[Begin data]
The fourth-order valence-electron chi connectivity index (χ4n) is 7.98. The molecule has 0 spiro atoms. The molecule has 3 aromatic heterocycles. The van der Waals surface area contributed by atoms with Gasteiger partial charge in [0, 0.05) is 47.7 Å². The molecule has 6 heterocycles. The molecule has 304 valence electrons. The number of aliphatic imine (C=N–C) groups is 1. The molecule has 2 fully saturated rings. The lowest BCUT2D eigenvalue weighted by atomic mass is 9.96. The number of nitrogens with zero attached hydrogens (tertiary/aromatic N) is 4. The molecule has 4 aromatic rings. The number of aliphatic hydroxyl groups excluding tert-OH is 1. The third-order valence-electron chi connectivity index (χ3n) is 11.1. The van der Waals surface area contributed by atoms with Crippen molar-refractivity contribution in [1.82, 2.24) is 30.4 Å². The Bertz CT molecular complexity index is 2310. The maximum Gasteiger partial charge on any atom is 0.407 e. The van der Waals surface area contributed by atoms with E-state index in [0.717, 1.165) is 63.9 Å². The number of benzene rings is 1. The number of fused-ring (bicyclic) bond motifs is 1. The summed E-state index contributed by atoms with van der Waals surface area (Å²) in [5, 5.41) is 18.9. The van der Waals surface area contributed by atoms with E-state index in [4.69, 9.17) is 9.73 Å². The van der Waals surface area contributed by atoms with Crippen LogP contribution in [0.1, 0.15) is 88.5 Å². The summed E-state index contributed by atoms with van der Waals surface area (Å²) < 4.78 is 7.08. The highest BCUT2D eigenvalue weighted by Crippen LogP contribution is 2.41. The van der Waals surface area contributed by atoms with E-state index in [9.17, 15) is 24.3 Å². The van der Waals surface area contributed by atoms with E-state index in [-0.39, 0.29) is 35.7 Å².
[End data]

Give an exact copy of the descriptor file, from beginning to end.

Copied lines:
The fourth-order valence-electron chi connectivity index (χ4n) is 7.98. The molecule has 0 spiro atoms. The molecule has 3 aromatic heterocycles. The van der Waals surface area contributed by atoms with Gasteiger partial charge in [0, 0.05) is 47.7 Å². The molecule has 6 heterocycles. The molecule has 304 valence electrons. The number of aliphatic imine (C=N–C) groups is 1. The molecule has 2 fully saturated rings. The lowest BCUT2D eigenvalue weighted by atomic mass is 9.96. The number of nitrogens with zero attached hydrogens (tertiary/aromatic N) is 4. The molecule has 4 aromatic rings. The number of aliphatic hydroxyl groups excluding tert-OH is 1. The third-order valence-electron chi connectivity index (χ3n) is 11.1. The van der Waals surface area contributed by atoms with Crippen molar-refractivity contribution in [1.82, 2.24) is 30.4 Å². The Bertz CT molecular complexity index is 2310. The maximum Gasteiger partial charge on any atom is 0.407 e. The van der Waals surface area contributed by atoms with E-state index in [0.717, 1.165) is 63.9 Å². The number of benzene rings is 1. The number of fused-ring (bicyclic) bond motifs is 1. The summed E-state index contributed by atoms with van der Waals surface area (Å²) in [5, 5.41) is 18.9. The van der Waals surface area contributed by atoms with E-state index in [4.69, 9.17) is 9.73 Å². The van der Waals surface area contributed by atoms with Crippen LogP contribution in [0.1, 0.15) is 88.5 Å². The summed E-state index contributed by atoms with van der Waals surface area (Å²) < 4.78 is 7.08. The highest BCUT2D eigenvalue weighted by Crippen LogP contribution is 2.41. The van der Waals surface area contributed by atoms with E-state index in [9.17, 15) is 24.3 Å². The van der Waals surface area contributed by atoms with E-state index in [-0.39, 0.29) is 35.7 Å².